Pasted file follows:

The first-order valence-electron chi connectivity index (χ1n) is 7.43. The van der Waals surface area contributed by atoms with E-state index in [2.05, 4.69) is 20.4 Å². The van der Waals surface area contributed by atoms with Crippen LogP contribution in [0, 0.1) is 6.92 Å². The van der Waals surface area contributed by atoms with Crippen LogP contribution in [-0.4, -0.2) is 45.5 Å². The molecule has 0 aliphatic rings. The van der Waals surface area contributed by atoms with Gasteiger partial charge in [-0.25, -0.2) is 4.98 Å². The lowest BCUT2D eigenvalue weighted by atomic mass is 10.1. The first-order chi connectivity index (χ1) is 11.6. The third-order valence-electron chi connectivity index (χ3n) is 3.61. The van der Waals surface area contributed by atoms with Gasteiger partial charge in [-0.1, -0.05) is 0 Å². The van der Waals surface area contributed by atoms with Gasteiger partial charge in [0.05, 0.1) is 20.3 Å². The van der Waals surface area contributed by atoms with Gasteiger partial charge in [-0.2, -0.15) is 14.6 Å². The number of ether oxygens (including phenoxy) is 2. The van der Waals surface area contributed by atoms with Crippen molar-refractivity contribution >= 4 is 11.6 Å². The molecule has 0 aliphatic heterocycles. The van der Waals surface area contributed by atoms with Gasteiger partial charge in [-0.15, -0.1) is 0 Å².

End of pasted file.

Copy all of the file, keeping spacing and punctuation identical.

The first-order valence-electron chi connectivity index (χ1n) is 7.43. The van der Waals surface area contributed by atoms with E-state index in [2.05, 4.69) is 20.4 Å². The van der Waals surface area contributed by atoms with Crippen LogP contribution in [0, 0.1) is 6.92 Å². The van der Waals surface area contributed by atoms with Crippen LogP contribution in [-0.4, -0.2) is 45.5 Å². The molecule has 0 aliphatic rings. The van der Waals surface area contributed by atoms with Gasteiger partial charge in [-0.25, -0.2) is 4.98 Å². The lowest BCUT2D eigenvalue weighted by atomic mass is 10.1. The first-order chi connectivity index (χ1) is 11.6. The third-order valence-electron chi connectivity index (χ3n) is 3.61. The van der Waals surface area contributed by atoms with Gasteiger partial charge in [-0.1, -0.05) is 0 Å². The van der Waals surface area contributed by atoms with Gasteiger partial charge in [0.05, 0.1) is 20.3 Å². The van der Waals surface area contributed by atoms with Gasteiger partial charge in [-0.2, -0.15) is 14.6 Å². The number of ether oxygens (including phenoxy) is 2. The van der Waals surface area contributed by atoms with Crippen molar-refractivity contribution >= 4 is 11.6 Å². The molecule has 0 aliphatic heterocycles. The van der Waals surface area contributed by atoms with Gasteiger partial charge in [-0.15, -0.1) is 0 Å².